Georgia Gov. Brian KempBrian KempThe Memo: Media obsess over Trump's past as he eyes comeback Georgia becomes ground zero for 2022 elections The Hill's Morning Report - Presented by Facebook - Biden talks up bright side beneath omicron's cloud MORE (R) unveiled a health care proposal Thursday that would allow residents to use ObamaCare subsidies for plans that don't meet the law's coverage requirements.
Under the plan, which must be approved by the Trump administration before taking effect, the subsidies could be used to buy short-term and association health plans that are typically cheaper than ObamaCare but cover fewer benefits.
"Through these new, innovative measures Georgians will have access to more insurance options like association health plans that cover our friends and neighbors with pre-existing conditions," Kemp said Thursday at an event announcing the plan.
The Trump administration has already indicated it would approve state programs that would allow subsidies to pay for plans that don't comply with the law's coverage requirements.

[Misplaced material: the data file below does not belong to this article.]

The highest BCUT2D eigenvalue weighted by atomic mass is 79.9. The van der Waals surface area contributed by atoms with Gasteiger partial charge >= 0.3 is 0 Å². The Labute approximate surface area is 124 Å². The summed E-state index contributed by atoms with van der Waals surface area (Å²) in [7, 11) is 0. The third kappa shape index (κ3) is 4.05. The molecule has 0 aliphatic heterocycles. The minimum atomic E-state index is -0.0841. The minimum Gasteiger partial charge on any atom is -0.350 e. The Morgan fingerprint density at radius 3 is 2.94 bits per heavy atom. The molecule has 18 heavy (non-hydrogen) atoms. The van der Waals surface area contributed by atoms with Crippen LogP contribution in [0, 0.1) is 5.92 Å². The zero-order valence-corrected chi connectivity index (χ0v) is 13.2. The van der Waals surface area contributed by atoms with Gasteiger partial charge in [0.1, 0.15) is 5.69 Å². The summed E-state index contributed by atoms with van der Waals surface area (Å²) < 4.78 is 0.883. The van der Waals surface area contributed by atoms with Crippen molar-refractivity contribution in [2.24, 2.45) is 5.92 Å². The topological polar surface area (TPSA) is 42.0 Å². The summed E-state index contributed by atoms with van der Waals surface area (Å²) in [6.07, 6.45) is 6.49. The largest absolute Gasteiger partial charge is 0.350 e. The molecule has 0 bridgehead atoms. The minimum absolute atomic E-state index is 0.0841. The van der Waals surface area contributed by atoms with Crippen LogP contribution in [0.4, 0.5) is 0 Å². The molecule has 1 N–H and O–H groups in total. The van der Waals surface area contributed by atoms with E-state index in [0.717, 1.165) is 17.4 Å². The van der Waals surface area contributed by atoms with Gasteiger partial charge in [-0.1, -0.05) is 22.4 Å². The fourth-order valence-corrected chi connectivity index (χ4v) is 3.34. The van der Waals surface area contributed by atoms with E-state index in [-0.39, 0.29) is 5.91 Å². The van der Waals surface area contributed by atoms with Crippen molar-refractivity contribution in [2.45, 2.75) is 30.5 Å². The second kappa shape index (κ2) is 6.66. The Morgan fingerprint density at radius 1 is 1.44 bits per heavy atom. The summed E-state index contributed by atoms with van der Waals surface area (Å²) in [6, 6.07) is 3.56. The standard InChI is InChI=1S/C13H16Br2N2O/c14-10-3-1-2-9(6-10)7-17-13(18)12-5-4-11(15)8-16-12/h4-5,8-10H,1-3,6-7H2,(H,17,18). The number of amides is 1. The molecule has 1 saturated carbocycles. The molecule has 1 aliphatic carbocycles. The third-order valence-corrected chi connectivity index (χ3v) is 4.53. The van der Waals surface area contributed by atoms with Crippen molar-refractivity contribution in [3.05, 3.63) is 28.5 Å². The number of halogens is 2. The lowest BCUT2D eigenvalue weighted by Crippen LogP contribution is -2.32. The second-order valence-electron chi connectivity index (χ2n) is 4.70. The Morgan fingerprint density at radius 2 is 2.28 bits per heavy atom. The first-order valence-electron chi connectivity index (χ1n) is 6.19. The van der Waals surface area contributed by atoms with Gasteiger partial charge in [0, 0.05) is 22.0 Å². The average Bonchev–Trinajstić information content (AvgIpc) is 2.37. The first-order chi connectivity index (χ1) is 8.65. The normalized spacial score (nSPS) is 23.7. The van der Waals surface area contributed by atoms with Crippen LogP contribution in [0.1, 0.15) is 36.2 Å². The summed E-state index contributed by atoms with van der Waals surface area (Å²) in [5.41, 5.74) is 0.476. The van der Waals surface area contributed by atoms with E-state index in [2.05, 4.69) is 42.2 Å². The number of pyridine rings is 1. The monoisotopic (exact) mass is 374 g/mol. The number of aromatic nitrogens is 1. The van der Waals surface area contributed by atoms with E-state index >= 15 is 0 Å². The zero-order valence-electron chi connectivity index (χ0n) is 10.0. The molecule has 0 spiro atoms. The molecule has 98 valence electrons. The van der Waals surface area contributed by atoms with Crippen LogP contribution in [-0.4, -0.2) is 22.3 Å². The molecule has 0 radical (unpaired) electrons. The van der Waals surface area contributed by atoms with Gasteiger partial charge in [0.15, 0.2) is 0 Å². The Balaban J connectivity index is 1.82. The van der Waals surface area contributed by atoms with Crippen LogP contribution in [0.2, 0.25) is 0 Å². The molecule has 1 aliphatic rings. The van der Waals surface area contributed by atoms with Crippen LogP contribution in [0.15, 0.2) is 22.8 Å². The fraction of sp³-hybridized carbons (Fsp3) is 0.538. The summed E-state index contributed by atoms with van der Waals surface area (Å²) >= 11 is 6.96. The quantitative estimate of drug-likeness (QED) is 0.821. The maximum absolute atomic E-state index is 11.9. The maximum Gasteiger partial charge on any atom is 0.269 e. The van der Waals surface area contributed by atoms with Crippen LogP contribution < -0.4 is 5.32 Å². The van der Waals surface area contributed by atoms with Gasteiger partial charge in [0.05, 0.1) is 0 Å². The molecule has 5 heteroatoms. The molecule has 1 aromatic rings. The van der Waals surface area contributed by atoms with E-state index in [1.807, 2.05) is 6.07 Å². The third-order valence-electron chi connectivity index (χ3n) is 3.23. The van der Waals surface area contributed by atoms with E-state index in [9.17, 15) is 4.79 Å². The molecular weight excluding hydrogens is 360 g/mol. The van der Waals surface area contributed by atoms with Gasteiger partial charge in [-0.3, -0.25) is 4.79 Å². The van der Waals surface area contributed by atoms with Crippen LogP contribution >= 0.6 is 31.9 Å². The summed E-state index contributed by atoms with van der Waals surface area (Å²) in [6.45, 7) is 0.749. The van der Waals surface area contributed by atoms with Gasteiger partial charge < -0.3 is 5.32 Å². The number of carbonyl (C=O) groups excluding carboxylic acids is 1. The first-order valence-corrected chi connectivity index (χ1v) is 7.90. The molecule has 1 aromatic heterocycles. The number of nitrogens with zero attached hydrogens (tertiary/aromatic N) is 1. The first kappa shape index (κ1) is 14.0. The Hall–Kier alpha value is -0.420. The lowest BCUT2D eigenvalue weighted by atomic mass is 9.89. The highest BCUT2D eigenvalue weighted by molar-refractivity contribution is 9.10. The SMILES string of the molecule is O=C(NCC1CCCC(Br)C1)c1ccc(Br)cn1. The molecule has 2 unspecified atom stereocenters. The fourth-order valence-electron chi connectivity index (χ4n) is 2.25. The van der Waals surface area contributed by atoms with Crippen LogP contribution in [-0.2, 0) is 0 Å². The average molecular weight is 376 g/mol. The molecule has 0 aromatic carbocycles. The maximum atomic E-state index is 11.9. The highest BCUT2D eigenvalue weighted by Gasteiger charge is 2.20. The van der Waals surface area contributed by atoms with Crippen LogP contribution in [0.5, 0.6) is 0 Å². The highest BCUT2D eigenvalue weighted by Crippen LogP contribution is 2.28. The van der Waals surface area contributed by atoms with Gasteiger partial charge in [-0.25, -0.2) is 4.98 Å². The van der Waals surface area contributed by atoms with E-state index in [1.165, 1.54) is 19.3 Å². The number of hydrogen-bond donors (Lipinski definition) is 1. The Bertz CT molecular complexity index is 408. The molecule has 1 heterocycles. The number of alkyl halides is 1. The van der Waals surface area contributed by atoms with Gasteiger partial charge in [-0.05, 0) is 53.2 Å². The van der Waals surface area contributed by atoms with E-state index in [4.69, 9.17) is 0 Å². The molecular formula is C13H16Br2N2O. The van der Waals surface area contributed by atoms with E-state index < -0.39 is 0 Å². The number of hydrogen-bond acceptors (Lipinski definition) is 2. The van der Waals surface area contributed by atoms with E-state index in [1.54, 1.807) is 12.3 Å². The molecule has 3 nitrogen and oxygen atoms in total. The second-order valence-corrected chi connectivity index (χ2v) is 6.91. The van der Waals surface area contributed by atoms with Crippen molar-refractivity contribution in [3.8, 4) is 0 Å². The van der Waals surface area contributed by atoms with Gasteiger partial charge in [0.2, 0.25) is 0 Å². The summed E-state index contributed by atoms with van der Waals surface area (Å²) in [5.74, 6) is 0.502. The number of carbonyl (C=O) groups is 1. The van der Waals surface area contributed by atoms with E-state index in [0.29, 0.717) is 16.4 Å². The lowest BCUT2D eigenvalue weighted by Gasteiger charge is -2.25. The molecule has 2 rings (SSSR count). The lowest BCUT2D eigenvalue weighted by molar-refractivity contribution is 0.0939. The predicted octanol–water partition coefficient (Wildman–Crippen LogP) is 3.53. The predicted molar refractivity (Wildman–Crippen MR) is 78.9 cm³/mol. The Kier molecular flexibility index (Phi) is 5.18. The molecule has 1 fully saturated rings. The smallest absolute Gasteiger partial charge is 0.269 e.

Republicans say these plans offer another choice for consumers who can't afford ObamaCare's more comprehensive plans. But Democrats say the plans offer skimpy benefits and can lead to high out-of-pocket costs.
Kemp's office subsidies would only pay for plans that cover preexisting conditions.
The proposal would also take Georgia off of healthcare.gov, the federal government's ObamaCare enrollment platform that is used by 38 states.
Instead, residents would enroll through private websites and brokers.
Healthcare.gov only sells ObamaCare-compliant plans while third-party websites often sell plans with varying levels of coverage.
Kemp's plan would also ask the Trump administration to establish a "reinsurance" program to help insurance companies offset the claims of high-cost customers.
The governor's office said reinsurance would lower insurance rates by double digits.
"The reinsurance program will make insurance providers compete for your business, offering more plans at better prices, hard work and Georgians will have the money in their pocket to invest in span and their local community," Kemp said.
Health care was a major issue in the Georgia gubernatorial race between Kemp and Democratic candidate Stacey Abrams.
Kemp opposed ObamaCare while Abrams pushed for Georgia to join the 36 states that have expanded Medicaid to cover more low-income adults.